March 12, 2018 Our Stories 0

Why are we designing the perfect artificial African penguin nest?

Imagine having your home flattened and all possible building material removed. Raising children in the open, under the relentless glare of the African sun and facing a possible flood everytime it rains. If you manage to survive the elements you have to deal with a barrage of attacks by the ever-present Sea Gull Gang – not an easy task.

The background

Before the advent of artificially produced fertiliser, guano was considered a top quality fertiliser rich in nitrogen, phosphorous and potassium. Guano (an Inca word for a mix of eggshell, feathers, decayed corpses and bird excrement) was scraped from the penguin breeding islands. On Dyer Island, the guano layer was between 4-6m deep. Penguins used to build their nests by burrowing into the thick layers of guano. This “forced removal” from well protected, temperature controlled burrows to open surface nests, exposed the African Penguin to the harsh African heat and occasional flooding. This “open-plan” living arrangement turned their eggs and chicks into an easy meal for predators like gulls & skuas

But Africa is not for sissy’s and the tenacious African penguin is living proof of that. They like it here and have every intention to stay.  After their house building material was scraped from their breeding colonies and sold as fertilizer, somebody, somewhere decided that the eggs of the African penguin were a delicacy – it was even served in the SA parliament on Wednesday mornings and on the Titanic. Millions of eggs were removed in an entirely unsustainable way.

The African penguin population numbers all but crashed, add oil pollution and competition with the fishing industry to their woe’s and we are left with the very real possibility that the African penguin will be gone from the wild in our lifetime. In 2001, there were an estimated 56,000 breeding pairs, this has now dwindled to a mere 25 000 pairs. A loss of 90 birds per week every week since 1956. If we want the African penguin to survive we need to be more pro-active and work on improving the habitat of the African penguin.

One of the active conservation measures implemented to address the decline in numbers is the provision of artificial nest boxes.  This is an ongoing project.  At the start of the project in 2006, the main aim of the artificial nests was to provide protection from predation.  The original nests were manufactured from fibreglass and although the nests addressed the predation problem, research indicated that the nests became too hot inside. Penguins simply abandoned the nest leaving eggs and chicks behind.

Meeting the housing needs of the African penguin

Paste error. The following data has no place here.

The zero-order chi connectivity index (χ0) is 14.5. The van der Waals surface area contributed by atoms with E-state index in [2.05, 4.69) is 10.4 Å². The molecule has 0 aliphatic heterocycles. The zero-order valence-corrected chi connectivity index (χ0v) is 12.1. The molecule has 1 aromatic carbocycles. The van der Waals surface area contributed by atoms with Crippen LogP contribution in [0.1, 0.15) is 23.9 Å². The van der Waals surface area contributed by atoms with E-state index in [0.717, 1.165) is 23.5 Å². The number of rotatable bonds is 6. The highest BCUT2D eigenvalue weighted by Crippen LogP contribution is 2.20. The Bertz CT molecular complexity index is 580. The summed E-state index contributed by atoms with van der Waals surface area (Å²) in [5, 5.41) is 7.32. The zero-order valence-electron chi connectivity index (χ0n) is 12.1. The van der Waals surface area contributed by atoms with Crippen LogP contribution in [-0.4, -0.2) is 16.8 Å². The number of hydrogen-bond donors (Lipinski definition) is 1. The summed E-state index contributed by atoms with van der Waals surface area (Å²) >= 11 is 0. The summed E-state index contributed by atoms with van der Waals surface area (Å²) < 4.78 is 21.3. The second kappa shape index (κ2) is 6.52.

This started us on the quest for the perfect penguin penthouse. Research told us that the guano burrows provided the penguins with:

  • A constant micro-climate
  • High relative humidity
  • Buffered temperatures
  • Little exposure to the wind
  • Shelter from rain & predation

Testing times

The nest team spent 3 months rigorously field-testing 15 different nest prototypes, each equipped with high-precision sensors, to provide us with information about the micro-climate conditions inside the various test nests.

The “winning” nest material is a ceramic based slurry and the two “winning” designs are referred to as the Rhino and the Tortoise nests. For both designs, the interior volume of the nest was based on measurements of wild guano nests. The nest entrance approximates the largest measured entrance hole for the naturally dug burrows.The Rhino nest simulates the roofline slope measured in those wild nests formed by the angle of excavation while the Tortoise nest is consistently measured in height front-to-back along the midline.Each nest will weigh approximately 9kg and will possess multiple methods of adding additional anchoring to the ground to allow enhanced stability as needed for resistance to wind and other outside influences.

The two “winning” nest designs have flysheets that will be transported unattached to the main portion of the nest and will be installed on location using stainless steel hardware. The nests are designed with attachment points that reliably create the approximately 5cm air insulation barrier between the flysheet and the nest.

We were now ready to present the African penguin with our idea of the perfect penguin penthouse.  To test the preference of the penguins we had to manufacture 200 new nests (100 of each design). These “penguin practice nests” were manufactured by a team from the Masakhane community in Gansbaai. On Bird Island in the Eastern Cape, the nests were assembled by a Coast Care Team.

The new style penguin penthouses were revealed to the penguin populations of Bird Island in the Eastern Cape and Dyer Island in the Western Cape in February 2018. We will still be monitoring the environmental conditions within these nests. But ultimately we need to know that the penguins can successfully breed and raise their chicks in these newly designed penthouses. We would like to thank Sanparks and CapeNature for their continued support of this project. Hopefully, we will be able to provide all the other colonies with the new preferred penguin penthouse before the next breeding season.

We do not aim to save the African penguin from extinction because they are cute waddling comedians on land and the world’s best underwater flyers. They play a vital role in fertilising the fish nurseries around islands, they are part of the biodiversity of our oceans. The African penguin is an indicator species, their demise should have set off alarm bells, years ago but ignorance was bliss. We can no longer afford to be ignorant, we must act. You can be part of this penguin property project, just  #InvestInTheNest .  Click on the link and contribute your R500 towards the perfect penguin penthouse.